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Texas will receive $22.8 million to invest in post-disaster recovery and/or the rehabilitation of aging dams in fiscal year 2016, said Salvador Salinas, state conservationist. Texas is among 19 states to receive funding.
“The Emergency Watershed Protection (EWP) Program is vital to communities repairing damage and making improvements to reduce future damage from natural disasters,” said Salinas. “USDA and NRCS remain committed to providing the tools and resources to help local governments restore watersheds and protect communities from the aftermath of devastating natural disasters like the flooding damage that occurred in multiple locations across the state last May and October.”
Mother Neff State Park is an example of one of the 55 EWP projects being funded in 17 counties across the state. EWP funds will be provided to assist Texas Parks and Wildlife Department with the removal of debris blocking the bridge and correction of severe bank erosion caused by severe thunderstorms and flooding in May 2015 when almost 10 inches of rain fell in a 12-hour period. The bridge in the State Park over the Leon River is nearly fully blocked with debris and could endanger the bridge and road in future rainfall events.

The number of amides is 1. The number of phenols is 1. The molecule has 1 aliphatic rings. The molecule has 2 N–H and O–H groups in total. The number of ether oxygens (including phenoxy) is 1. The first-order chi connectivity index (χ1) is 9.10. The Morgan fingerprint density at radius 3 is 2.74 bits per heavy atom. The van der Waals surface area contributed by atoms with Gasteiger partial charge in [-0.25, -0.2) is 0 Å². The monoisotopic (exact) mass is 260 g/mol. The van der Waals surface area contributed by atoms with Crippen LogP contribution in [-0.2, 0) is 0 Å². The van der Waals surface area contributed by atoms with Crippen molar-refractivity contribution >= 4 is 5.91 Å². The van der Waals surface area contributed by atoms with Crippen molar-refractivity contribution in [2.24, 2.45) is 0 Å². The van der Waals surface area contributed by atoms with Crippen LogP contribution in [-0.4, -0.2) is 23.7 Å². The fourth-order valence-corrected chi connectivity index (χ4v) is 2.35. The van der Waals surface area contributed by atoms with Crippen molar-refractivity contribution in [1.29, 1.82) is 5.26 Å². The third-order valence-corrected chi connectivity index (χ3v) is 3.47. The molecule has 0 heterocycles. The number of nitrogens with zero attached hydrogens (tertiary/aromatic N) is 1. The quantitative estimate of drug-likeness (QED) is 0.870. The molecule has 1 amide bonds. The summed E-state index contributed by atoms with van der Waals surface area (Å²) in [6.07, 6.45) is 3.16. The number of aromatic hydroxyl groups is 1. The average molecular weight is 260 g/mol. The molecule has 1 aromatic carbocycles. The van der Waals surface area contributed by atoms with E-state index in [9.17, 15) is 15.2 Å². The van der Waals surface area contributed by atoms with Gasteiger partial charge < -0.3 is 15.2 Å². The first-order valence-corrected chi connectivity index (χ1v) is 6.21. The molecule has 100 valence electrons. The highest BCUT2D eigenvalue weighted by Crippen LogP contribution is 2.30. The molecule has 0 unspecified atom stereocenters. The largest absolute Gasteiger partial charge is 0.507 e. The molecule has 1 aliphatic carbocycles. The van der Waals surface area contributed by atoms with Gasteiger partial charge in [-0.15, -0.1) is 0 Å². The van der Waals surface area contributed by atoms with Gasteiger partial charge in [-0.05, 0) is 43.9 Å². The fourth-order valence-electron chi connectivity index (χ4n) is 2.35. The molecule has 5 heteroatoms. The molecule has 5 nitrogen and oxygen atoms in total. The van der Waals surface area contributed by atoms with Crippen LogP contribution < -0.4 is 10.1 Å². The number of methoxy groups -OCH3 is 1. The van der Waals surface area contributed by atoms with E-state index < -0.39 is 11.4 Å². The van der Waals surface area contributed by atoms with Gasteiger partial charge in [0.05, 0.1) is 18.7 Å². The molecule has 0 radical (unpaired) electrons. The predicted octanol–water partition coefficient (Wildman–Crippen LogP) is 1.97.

Overall, NRCS will invest $93 million in Emergency Watershed Protection (EWP) Program assistance to help state and local governments carry out much needed recovery projects to address damage caused by floods, hurricanes, wildfires and other natural disasters.
The announcement also includes $10.4 million in Watershed Rehabilitation Program funding to help communities rehabilitate aging dams that protect lives, property and infrastructure like drinking water in rural communities downstream. Of this, $5.6 million will be used in Texas to complete the design and construction of four watershed rehabilitation projects in Ellis, Gillespie and Williamson counties.
USDA watershed projects in Texas provide residents with $151 million in annual benefits statewide. Since 1948, USDA has helped local governments construct nearly 1,953 dams in Texas to help prevent flooding and erosion damage, provide recreation opportunities, improve water supplies for drinking and irrigation, and create habitat for wildlife.
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